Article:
jump to navigation

Bookends: All good fables must come to an end January 28, 2016

Posted by klondykewriter in Bookends.
Tags: , , , , , , , ,
trackback

Bookends: All good fables must come to an end

By Dan Davidson

August 16, 2015

– 843 words –

Fables 150: FarewellFables 150

written by Bill Willingham

art by Mark Buckingham, Steve Leialoha, Andrew Pepoy, Dan Green and 26 others

Vertigo

160 pages

$21.99

 

Fables, the comic book series, began with a mystery. Issues 1 to 5 were collected in book form as Legends in Exile, and developed the idea that a vast number of the characters who inspired our legends and folktales have been living, for some time, in a New York enclave that they call Fabletown. Only the human seeming fables could live there, and we later learned that there was an upstate Animal Farm where non-human fables resided.

Through 150 issues, published individually and in 22 collected volumes since 2002, the fables have been dealing with the problems created by a number of fearsome foes, as well as internal issues.

They had been driven from their homelands, which can be found in other dimensions, by a world conquering tyrant known as the Adversary. He intended to extend his conquest to Earth, known to the Fables as the Mundy (for Mundane) World. Roughly the first half of the series involves the story arc in which the problem of the Adversary is slowly revealed and brought to a resolution.

The next big problem comes from the fact that a very evil being called Mr. Dark, who had been captured by the Adversary during his conquests, is freed from his imprisonment and is able to wreak a considerable amount of havoc through many worlds before coming to Earth and affecting Fabletown.

As each problem’s solution tends to create a newer problem, so the resolution of the Dark threat exacerbates what have always been issues between the sisters Snow White and Rose Red, and the series moves towards its end by examining their family history and how those issues might be resolved.

Working with public domain characters, Willingham has felt free to reinterpret and put his own spin on their lives. Jack, for instance, is an avatar of all the fables named Jack, and his story became complicated enough to spin off into its own 50 issue series, also collected in a set of volumes.

Jack, like all the fables, is more or less immortal, his lifespan and general health determined by the number of people who have read about him and enjoyed his adventures. When Goldilocks becomes a psychotic anarchist and raises a revolt at the Farm, it becomes impossible to kill her because her story is so well known.

The first Sheriff of Fabletown is a fellow named Bigby (which is short for Big Bad), who is actually the Big Bad Wolf of many legends. Turns out he is a shapeshifter and can assume human form. He has reformed, largely due to having fallen in love with Snow White, and they eventually marry and have a litter of shapeshifting kids. Snow is the administrator of Fabletown working under King Cole, who is the elected mayor, until he is defeated by a certain Prince Charming, who has, at some point, been involved with most of the major fable females in a number of stories.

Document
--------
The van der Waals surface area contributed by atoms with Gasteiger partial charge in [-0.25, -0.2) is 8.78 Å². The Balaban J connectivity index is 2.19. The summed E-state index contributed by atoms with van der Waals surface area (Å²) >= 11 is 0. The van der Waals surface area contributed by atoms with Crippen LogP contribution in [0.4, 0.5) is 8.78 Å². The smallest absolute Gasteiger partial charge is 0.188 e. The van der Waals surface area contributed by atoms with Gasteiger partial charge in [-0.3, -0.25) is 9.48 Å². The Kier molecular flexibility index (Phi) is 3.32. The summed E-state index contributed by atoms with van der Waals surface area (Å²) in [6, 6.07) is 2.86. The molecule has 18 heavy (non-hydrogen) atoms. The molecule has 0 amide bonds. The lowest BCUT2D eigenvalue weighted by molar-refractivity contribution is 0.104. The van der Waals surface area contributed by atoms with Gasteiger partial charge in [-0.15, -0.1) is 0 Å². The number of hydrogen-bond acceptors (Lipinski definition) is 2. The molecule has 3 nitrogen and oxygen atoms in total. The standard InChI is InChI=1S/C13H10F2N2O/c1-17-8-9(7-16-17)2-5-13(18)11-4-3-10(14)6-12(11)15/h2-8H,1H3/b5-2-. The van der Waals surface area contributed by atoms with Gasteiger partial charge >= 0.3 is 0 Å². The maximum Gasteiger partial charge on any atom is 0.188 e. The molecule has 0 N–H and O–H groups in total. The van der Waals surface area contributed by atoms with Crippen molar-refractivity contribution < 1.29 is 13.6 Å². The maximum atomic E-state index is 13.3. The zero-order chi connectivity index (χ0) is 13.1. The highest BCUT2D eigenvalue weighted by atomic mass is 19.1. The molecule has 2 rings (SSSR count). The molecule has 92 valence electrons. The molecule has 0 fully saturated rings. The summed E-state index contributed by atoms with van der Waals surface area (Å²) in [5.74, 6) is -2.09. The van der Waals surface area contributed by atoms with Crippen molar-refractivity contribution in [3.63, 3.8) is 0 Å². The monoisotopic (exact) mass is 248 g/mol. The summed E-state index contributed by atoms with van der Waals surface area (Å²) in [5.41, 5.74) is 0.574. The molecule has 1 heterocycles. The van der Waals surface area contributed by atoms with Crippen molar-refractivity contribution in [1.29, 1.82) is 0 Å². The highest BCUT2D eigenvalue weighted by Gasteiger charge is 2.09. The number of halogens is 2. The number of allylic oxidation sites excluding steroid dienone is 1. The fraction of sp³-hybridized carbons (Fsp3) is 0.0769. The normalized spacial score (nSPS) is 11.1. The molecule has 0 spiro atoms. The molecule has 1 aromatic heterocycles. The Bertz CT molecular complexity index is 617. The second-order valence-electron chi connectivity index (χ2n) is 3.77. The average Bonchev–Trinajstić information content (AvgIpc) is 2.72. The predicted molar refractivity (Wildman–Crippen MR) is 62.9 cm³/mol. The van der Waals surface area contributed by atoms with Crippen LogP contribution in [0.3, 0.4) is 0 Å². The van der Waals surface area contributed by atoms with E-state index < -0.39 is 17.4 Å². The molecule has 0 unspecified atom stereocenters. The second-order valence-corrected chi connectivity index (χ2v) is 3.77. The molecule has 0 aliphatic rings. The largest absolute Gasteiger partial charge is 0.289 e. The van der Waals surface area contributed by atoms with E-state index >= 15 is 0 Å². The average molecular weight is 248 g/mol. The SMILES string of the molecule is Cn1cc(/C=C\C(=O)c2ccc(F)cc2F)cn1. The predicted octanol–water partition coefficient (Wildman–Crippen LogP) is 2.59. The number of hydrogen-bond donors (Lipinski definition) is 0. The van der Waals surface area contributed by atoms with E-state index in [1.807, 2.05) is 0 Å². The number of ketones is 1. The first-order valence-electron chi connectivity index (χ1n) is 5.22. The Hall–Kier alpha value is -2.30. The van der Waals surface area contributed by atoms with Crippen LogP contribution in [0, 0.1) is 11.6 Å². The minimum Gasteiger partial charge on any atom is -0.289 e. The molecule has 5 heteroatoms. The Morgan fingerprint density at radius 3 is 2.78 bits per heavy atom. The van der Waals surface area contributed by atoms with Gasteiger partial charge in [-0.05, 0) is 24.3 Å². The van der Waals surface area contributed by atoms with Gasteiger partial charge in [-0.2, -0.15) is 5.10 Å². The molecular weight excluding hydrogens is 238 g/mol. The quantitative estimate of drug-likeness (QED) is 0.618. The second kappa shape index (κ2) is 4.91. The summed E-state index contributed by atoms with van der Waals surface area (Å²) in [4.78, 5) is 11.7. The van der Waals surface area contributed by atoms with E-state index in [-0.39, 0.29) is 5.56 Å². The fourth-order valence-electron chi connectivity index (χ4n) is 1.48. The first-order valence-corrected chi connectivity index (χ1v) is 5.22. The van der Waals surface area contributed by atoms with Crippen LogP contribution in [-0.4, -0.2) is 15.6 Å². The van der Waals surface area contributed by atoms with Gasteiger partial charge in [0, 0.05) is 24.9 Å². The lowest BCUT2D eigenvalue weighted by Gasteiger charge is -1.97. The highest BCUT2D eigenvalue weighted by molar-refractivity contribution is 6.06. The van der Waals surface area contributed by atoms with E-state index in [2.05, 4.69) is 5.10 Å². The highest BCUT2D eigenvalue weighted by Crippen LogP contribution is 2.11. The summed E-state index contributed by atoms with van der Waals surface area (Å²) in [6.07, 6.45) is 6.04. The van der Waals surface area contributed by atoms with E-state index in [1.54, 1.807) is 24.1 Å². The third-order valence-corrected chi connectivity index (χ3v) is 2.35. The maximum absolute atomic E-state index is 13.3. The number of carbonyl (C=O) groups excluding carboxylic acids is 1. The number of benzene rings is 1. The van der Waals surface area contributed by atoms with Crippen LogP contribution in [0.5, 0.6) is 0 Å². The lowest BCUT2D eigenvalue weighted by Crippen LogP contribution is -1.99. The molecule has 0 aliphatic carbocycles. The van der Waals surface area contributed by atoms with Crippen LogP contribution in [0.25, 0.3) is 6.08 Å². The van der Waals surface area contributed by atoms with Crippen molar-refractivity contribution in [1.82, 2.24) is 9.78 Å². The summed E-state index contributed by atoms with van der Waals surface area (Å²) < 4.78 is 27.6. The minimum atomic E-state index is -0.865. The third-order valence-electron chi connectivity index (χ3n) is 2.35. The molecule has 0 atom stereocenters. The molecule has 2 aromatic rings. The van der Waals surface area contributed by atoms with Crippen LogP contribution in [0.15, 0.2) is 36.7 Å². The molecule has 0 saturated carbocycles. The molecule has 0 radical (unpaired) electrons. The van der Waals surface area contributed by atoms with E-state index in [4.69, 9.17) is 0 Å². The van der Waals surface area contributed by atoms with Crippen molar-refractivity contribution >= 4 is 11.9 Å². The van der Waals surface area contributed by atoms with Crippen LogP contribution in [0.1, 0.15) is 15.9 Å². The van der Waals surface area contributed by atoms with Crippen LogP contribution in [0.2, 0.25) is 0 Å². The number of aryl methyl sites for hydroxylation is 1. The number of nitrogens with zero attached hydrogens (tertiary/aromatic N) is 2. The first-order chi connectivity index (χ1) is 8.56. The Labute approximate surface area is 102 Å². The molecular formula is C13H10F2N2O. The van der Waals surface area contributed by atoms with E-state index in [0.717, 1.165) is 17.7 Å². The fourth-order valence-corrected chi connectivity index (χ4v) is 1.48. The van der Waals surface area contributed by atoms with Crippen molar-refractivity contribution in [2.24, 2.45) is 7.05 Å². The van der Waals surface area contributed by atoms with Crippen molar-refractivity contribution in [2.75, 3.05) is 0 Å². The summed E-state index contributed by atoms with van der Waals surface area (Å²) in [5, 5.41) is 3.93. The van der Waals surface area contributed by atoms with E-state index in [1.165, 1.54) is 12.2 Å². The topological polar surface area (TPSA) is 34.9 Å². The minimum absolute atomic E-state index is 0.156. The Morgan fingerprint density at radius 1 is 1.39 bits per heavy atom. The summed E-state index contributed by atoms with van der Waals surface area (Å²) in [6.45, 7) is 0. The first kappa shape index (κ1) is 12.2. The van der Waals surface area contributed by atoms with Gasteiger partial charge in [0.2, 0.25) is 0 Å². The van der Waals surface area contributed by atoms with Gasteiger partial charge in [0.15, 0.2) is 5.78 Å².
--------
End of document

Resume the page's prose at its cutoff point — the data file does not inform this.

Willingham decided that these fables princesses had interesting stories that could be told, and that developed into another series called The Fairest. Other writers have been called in to flesh out these stories.

Willingham has used a wide range of story types to spin out this series. It began with a noir style detective story, and moved on to explore various genre types, including the conspiracy thriller and the caper story. It came to include romances, high fantasy, war stories, adventure tales and sheer comedy. There are long story arcs that run for five or six issues and then there are short items, perhaps not more than a page or two, that deal with small incidents and tie off some loose plot threads. Finally, of course there is this one, single, 160 page issue which devotes about half its space to wrapping up the Snow vs. Rose conflict.

The rest of the book is a series of “The Last…” stories, vignettes tying off the story arcs of some of the lesser characters in the list. This is where those 26 other artists that I mentioned come into play. Apparently a lot of creative folks wanted to contribute to this final volume, which culminates in a family gathering set in the Bigby/Snow compound (called Wolfholm, of course) about 1000 years in the future.

As we near the end of the series, we learn that the nearly everything we’ve read has actually been written by Ambrose, one of Bigby and Snow’s children.

Fables has been a positive pleasure for the last 13 years, and I shall miss it. It’s one of the few comics that I continued to buy (in collected editions) in hard copy format after I largely moved over to reading digital editions (I know – but it solved a storage problem). Fortunately, I can still read the whole series again, at my leisure.

 

-30

 

 

 

 

 

 

                                   

Advertisements

Comments»

No comments yet — be the first.

Leave a Reply

Fill in your details below or click an icon to log in:

WordPress.com Logo

You are commenting using your WordPress.com account. Log Out / Change )

Twitter picture

You are commenting using your Twitter account. Log Out / Change )

Facebook photo

You are commenting using your Facebook account. Log Out / Change )

Google+ photo

You are commenting using your Google+ account. Log Out / Change )

Connecting to %s

%d bloggers like this: